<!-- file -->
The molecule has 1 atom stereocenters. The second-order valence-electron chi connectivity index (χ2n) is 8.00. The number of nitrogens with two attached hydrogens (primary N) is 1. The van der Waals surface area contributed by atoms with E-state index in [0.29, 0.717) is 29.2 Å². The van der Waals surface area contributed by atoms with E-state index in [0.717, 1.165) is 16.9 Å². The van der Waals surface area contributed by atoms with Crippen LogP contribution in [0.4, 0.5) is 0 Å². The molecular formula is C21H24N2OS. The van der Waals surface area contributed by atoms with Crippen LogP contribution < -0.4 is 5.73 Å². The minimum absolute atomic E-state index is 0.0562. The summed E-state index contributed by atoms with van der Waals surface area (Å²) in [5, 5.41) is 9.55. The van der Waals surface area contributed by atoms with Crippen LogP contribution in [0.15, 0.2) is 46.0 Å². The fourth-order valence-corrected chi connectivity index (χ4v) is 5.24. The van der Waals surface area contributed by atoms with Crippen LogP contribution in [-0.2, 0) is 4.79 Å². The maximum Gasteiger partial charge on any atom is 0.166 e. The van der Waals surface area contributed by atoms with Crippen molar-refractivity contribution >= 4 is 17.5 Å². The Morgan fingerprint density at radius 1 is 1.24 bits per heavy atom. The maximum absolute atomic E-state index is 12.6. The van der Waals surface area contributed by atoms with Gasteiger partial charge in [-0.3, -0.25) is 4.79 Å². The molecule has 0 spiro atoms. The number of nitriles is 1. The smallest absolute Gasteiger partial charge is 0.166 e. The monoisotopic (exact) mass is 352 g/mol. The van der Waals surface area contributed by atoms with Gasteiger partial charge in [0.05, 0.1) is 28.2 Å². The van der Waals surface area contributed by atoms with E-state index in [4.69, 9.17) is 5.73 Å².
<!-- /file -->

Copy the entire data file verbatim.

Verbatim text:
The molecule has 1 atom stereocenters. The second-order valence-electron chi connectivity index (χ2n) is 8.00. The number of nitrogens with two attached hydrogens (primary N) is 1. The van der Waals surface area contributed by atoms with E-state index in [0.29, 0.717) is 29.2 Å². The van der Waals surface area contributed by atoms with E-state index in [0.717, 1.165) is 16.9 Å². The van der Waals surface area contributed by atoms with Crippen LogP contribution in [0.4, 0.5) is 0 Å². The molecular formula is C21H24N2OS. The van der Waals surface area contributed by atoms with Crippen LogP contribution < -0.4 is 5.73 Å². The minimum absolute atomic E-state index is 0.0562. The summed E-state index contributed by atoms with van der Waals surface area (Å²) in [5, 5.41) is 9.55. The van der Waals surface area contributed by atoms with Crippen LogP contribution in [0.15, 0.2) is 46.0 Å². The fourth-order valence-corrected chi connectivity index (χ4v) is 5.24. The van der Waals surface area contributed by atoms with Crippen LogP contribution in [-0.2, 0) is 4.79 Å². The maximum Gasteiger partial charge on any atom is 0.166 e. The van der Waals surface area contributed by atoms with Crippen molar-refractivity contribution >= 4 is 17.5 Å². The Morgan fingerprint density at radius 1 is 1.24 bits per heavy atom. The maximum absolute atomic E-state index is 12.6. The van der Waals surface area contributed by atoms with Gasteiger partial charge in [-0.3, -0.25) is 4.79 Å². The molecule has 0 spiro atoms. The number of nitriles is 1. The smallest absolute Gasteiger partial charge is 0.166 e. The monoisotopic (exact) mass is 352 g/mol. The van der Waals surface area contributed by atoms with Gasteiger partial charge in [0.05, 0.1) is 28.2 Å². The van der Waals surface area contributed by atoms with E-state index in [4.69, 9.17) is 5.73 Å².